Four months after the Covid-19 pandemic swept across the world, China imposed a new national security law on Hong Kong.
The city, long a British colony, was returned to Chinese control as a special administrative region (SAR) in 1997 under an agreement that recognized – for a 50-year period – Hong Kong’s established capitalist system, the independence of its judiciary and many of the individual freedoms common in liberal democracies.
Critics of the new national security law imposed in 2020 say that it undermines this ‘one country, two systems’ arrangement. These largely Western critics also argue that, by bringing the judiciary and sources of information into line with Chinese norms, Hong Kong’s standing as a major financial center will be eroded.
Two years on, what impact has the changing political dynamics had on Hong Kong? EPFR’s data sheds some light.
Singapore as control
If you think of the evolution of Hong Kong’s equity market as an experiment, then Singapore is a natural control. Singapore is also a small Asian city-state with a history of British colonial rule and an open, market-driven economy. But it is self-governed.
We can get a sense of the evolution of equity markets in Hong Kong and Singapore by looking at the asset-weighted returns of all equity funds focused on each of these markets. The chart below shows compounded monthly equity returns for both from July 1997 to the present. We chose the beginning of 3Q97 as our starting point because the formal transfer of sovereignty over Hong Kong to China took place on the first day of that quarter.
As the chart above illustrates, there are three distinct phases in the evolution of those asset-weighted returns. In the first, from 1997 to 2013, equity returns in the two markets track each other, confirming our choice of Singapore as a control.
In the second phase, starting in 2013, shaded pink in the chart, Hong Kong pulls away as the so-called Stock Connect with the two major mainland equity markets, Shenzhen and Shanghai, that was proposed in 2013 came into effect during 4Q14.
From the end of 2020, however, Hong Kong gave back all of its gains vis-à-vis Singapore.
Is China the cause, effect or both?
Given that Hong Kong is still broadly viewed as a separate market, with diversified fund groups assigning the SAR its own weighting, how much impact has China’s assertion of its authority really had on Hong Kong?
To address that question, we looked at asset-weighted equity returns for all of the various geographic foci tracked by EPFR. These are fund categories based on where funds invest, geographically. Many are country related, such as Germany funds or Singapore funds. Others are regionally focused, such as Latin America, EMEA or Asia ex Japan Funds. Still others are global, such as Global Emerging Market funds or Global-ex U.S. funds.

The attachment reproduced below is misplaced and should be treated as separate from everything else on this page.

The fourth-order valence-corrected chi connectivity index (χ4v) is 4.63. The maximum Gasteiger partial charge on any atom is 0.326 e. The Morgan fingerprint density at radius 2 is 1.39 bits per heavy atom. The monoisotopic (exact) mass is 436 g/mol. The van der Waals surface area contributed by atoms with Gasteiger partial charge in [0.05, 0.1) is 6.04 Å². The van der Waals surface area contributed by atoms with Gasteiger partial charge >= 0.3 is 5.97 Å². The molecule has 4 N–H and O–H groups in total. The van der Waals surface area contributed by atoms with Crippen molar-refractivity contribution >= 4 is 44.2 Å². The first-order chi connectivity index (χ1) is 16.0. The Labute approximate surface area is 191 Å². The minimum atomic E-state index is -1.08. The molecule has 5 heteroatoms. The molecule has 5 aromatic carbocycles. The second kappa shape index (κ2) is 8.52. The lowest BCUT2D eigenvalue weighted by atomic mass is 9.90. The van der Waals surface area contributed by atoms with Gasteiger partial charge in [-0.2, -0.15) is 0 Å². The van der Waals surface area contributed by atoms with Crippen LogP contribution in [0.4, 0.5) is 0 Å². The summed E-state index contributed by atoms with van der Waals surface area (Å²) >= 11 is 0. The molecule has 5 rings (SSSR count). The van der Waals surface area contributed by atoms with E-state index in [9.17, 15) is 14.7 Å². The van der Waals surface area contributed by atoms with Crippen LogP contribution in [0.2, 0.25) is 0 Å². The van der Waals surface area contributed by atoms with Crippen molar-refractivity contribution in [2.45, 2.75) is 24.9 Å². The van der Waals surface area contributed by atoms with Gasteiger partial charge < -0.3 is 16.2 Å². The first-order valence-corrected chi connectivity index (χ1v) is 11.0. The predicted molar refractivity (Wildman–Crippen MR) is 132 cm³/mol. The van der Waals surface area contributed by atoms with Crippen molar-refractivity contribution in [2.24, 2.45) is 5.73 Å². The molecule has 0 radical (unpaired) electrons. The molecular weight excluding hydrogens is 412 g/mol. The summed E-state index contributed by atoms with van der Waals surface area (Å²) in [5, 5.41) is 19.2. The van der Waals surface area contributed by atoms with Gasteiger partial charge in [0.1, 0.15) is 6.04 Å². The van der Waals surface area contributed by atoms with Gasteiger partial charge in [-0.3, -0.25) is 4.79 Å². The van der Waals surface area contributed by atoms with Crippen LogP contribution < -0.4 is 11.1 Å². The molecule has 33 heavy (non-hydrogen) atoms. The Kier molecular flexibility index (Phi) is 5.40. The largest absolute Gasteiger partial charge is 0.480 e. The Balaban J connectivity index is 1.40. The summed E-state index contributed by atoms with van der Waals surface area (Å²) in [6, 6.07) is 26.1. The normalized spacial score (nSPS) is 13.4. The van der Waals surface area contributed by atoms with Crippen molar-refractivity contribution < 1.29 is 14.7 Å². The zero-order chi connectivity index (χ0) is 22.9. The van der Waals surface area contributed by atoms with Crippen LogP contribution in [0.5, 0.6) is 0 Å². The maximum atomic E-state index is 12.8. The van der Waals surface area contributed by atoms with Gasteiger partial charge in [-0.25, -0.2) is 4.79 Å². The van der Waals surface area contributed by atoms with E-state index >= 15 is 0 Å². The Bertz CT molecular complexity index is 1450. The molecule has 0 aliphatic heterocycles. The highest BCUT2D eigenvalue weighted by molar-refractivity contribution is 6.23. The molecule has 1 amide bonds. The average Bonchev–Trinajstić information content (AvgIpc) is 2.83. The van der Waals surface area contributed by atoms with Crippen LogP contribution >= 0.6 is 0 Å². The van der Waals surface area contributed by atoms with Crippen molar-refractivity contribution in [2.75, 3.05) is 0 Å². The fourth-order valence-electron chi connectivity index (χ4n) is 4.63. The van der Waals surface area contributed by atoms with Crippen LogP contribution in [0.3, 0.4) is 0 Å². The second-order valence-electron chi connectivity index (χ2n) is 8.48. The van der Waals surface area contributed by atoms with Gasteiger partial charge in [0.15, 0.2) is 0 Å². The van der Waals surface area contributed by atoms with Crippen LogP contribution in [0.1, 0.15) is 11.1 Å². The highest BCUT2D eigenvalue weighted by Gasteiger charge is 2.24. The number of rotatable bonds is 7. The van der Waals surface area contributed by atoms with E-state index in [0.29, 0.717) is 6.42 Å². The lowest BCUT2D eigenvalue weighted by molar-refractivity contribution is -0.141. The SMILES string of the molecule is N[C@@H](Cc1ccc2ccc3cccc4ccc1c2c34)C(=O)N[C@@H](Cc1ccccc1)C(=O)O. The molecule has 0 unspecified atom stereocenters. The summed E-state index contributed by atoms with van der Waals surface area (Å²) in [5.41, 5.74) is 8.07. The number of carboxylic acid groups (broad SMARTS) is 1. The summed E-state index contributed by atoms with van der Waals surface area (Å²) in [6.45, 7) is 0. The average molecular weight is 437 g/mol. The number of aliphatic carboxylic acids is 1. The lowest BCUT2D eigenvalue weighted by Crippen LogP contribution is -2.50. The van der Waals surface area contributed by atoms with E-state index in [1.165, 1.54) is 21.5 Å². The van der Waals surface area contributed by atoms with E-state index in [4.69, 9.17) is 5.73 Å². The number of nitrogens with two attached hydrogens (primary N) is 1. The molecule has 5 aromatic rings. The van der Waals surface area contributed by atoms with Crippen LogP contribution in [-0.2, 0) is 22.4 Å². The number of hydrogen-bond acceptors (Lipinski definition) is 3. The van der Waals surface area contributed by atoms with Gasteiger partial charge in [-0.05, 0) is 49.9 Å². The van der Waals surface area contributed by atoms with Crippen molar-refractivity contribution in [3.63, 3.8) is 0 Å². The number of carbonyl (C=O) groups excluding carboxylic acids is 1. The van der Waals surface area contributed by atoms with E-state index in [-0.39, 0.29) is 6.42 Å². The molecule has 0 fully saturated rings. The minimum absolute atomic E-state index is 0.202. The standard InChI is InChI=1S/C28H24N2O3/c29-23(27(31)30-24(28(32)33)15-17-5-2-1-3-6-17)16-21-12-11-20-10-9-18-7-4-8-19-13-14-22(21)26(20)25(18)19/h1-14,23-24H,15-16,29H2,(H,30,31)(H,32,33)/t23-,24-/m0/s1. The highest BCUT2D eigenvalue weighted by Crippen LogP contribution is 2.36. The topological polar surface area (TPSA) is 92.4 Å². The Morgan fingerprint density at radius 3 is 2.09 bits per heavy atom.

As a result of this clearly defined categorization, it is easy for us to asset-weight the monthly returns of relevant equity funds to isolate the return to each geographic focus. There were 71 such groupings, including China, Hong Kong and Singapore, that had non-zero returns for each of the 24 months to July 2022.
Each of these 71 geo-foci can be represented as a point in a 24-dimensional space, one for each month of returns. We can choose a set of axes for this space so that the first axis captures the most variation, the second – orthogonal to the first – captures the next most, the third, orthogonal to the first and second, captures the third-most, and so on.
For purposes of visualization we collapse this 24-dimensional space into the top two axes, or principal components, capturing the bulk of the variation, as seen below.
The points representing China, Hong Kong and Singapore are plotted in green, while all the others are pink. Russian President Vladimir Putin might assert “Ukraine is Russia!” That remains to be seen. What is clear from the graph, at least for equity markets, is that markets see one market, one system when they look at Hong Kong.
Investors taking a contrarian approach
Looking at flows into dedicated Hong Kong and Singapore Funds, it appears that investors weighing their exposure to these two markets have not been chasing returns. Quite the opposite.
The chart below shows total flows for these countries, scaled by total assets and compounded.
As seen in the chart, during the second phase when Hong Kong’s returns pulled away from Singapore’s, relatively speaking, money flowed out of Hong Kong. Then, since 2020, when pandemic-related restrictions helped to crater Hong Kong’s returns, money flowed back in.
Do investors know something we don’t? Or are they simply misreading the economic tea leaves? Only time will tell.
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